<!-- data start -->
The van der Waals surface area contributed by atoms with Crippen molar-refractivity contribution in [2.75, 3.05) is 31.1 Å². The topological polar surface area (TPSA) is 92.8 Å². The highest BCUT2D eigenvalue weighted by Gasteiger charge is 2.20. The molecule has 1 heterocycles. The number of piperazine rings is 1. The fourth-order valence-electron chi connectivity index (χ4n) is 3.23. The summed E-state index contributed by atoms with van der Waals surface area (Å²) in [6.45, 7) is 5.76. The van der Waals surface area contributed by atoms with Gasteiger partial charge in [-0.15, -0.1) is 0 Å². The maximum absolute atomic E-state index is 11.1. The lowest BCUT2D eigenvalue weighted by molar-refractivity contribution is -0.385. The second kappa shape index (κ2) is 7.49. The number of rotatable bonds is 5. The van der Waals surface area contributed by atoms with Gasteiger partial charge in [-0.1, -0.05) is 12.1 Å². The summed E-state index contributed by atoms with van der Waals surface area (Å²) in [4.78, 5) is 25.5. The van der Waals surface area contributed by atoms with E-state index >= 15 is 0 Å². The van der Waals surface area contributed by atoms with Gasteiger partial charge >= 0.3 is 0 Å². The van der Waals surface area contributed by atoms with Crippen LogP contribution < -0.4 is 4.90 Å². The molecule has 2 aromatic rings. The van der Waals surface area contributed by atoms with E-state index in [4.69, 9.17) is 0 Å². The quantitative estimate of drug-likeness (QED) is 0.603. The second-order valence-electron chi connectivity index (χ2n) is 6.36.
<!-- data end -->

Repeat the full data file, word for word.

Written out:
The van der Waals surface area contributed by atoms with Crippen molar-refractivity contribution in [2.75, 3.05) is 31.1 Å². The topological polar surface area (TPSA) is 92.8 Å². The highest BCUT2D eigenvalue weighted by Gasteiger charge is 2.20. The molecule has 1 heterocycles. The number of piperazine rings is 1. The fourth-order valence-electron chi connectivity index (χ4n) is 3.23. The summed E-state index contributed by atoms with van der Waals surface area (Å²) in [6.45, 7) is 5.76. The van der Waals surface area contributed by atoms with Gasteiger partial charge in [-0.15, -0.1) is 0 Å². The maximum absolute atomic E-state index is 11.1. The lowest BCUT2D eigenvalue weighted by molar-refractivity contribution is -0.385. The second kappa shape index (κ2) is 7.49. The number of rotatable bonds is 5. The van der Waals surface area contributed by atoms with Gasteiger partial charge in [-0.1, -0.05) is 12.1 Å². The summed E-state index contributed by atoms with van der Waals surface area (Å²) in [4.78, 5) is 25.5. The van der Waals surface area contributed by atoms with E-state index >= 15 is 0 Å². The van der Waals surface area contributed by atoms with Gasteiger partial charge >= 0.3 is 0 Å². The van der Waals surface area contributed by atoms with Crippen LogP contribution < -0.4 is 4.90 Å². The molecule has 2 aromatic rings. The van der Waals surface area contributed by atoms with E-state index in [4.69, 9.17) is 0 Å². The quantitative estimate of drug-likeness (QED) is 0.603. The second-order valence-electron chi connectivity index (χ2n) is 6.36.